Phosphoserine phosphatase catalyses the third and irreversible step in the biosynthesis of l-serine. It hydrolyses phosphoserine to l-serine and inorganic phosphate. An unusual fact is that there is no feedback inhibition by the end product (serine) of the first step (3-phosphoglycerate dehydrogenase) but that the end product inhibits the last step. A defect in this step has been reported in only one patient, who, by coincidence, also had Williams syndrome.12,13
The clinical picture of this patient was characterized by moderate growth retardation and psychomotor retardation, and mild microcephaly, in addition to the facial features of Williams syndrome. Serine levels in serum and cerebrospinal fluid were low, but glycine levels were normal.
Oral l-serine was given from the age of one year. The initial dosage of 200 mg/kg per day was increased to 300 mg/kg per day at the age of 15 months. During this treatment a slight catch-up of head growth was noted, but not of length and weight. Under a dosage of 200 mg/kg per day, fasting cerebrospinal serine levels were still slightly decreased, whereas under a dosage of 300 mg/kg per day a low normal value was obtained.
Serine deficiency with ichthyosis and polyneuropathy
This remarkable serine deficiency syndrome was reported in 1996 in one female patient.14 The basic defect has not yet been elucidated.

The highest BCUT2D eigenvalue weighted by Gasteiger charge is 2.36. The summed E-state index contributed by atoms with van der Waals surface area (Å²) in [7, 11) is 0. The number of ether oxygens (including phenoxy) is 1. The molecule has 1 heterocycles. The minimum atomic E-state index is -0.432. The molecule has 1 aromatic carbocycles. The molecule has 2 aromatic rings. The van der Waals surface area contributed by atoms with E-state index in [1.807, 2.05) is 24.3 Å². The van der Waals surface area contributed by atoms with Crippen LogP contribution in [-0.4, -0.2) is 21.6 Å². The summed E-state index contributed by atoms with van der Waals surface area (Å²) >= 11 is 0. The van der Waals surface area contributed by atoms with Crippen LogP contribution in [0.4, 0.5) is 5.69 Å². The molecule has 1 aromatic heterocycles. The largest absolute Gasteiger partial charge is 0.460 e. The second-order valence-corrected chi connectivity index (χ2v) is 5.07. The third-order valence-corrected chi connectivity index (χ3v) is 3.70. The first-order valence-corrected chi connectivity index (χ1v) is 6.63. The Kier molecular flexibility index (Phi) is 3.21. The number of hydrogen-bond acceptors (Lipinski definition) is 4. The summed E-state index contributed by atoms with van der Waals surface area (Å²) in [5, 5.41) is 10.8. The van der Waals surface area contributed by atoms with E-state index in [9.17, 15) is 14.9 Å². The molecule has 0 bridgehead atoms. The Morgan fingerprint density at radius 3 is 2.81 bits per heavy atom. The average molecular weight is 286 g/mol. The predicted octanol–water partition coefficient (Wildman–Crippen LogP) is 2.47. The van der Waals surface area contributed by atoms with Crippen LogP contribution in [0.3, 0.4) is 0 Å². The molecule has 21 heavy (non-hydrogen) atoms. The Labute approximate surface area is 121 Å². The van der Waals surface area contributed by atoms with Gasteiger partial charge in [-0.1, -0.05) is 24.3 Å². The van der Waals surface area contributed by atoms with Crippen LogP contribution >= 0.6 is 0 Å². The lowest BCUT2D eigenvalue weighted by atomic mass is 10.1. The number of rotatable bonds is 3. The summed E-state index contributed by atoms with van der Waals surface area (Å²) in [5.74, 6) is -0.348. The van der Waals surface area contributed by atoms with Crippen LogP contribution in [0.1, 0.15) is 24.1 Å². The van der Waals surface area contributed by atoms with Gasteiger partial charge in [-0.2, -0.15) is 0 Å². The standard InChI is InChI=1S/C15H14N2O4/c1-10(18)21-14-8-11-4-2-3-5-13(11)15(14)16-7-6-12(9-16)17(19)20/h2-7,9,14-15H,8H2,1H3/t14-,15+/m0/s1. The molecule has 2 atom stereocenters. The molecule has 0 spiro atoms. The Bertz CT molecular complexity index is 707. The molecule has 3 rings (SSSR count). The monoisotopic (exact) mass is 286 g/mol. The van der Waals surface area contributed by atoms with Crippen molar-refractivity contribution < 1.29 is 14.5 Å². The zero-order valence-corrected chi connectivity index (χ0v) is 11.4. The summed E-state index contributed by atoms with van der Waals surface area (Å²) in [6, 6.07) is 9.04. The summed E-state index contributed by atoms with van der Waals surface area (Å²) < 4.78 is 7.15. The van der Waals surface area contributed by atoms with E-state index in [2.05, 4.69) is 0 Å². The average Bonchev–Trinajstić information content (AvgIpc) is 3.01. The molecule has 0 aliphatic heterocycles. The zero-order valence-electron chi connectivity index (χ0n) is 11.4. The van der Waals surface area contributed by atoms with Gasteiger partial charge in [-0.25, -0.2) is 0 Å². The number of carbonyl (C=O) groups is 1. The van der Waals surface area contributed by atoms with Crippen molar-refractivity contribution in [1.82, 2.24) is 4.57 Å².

This patient had ichthyosis from the first year of life and growth retardation from the age of 6 weeks. At the age of 14 years she presented with walking difficulties and areflexia. An axonal polyneuropathy was diagnosed. Her psychomotor development was normal and brain MRI did not show any abnormality. Fasting serum and cerebrospinal fluid serine levels were decreased but, remarkably, cerebrospinal fluid glycine levels were (slightly) increased. Therefore, the hypothesis was put forward of hyperactivity of serine hydroxymethyltransferase (causing increased conversion of serine to glycine).
Serine palmitoyl coenzyme A transferase deficiency
Serine palmitoyl coenzyme A (palmitoylCoA) transferase is the first and rate-limiting step in sphingolipid biosynthesis (Figure 2). This enzyme is a dimer consisting of a subunit 1 associated with either a subunit 2 or a subunit 3. It catalyses the condensation of serine with palmitoyl CoA, which is dependent on pyridoxal-5-phosphate. A deficiency of this enzyme was identified in 2001 as a cause of hereditary sensory and autonomic neuropathy type 1 (HSAN1), an autosomal dominant disease.15,16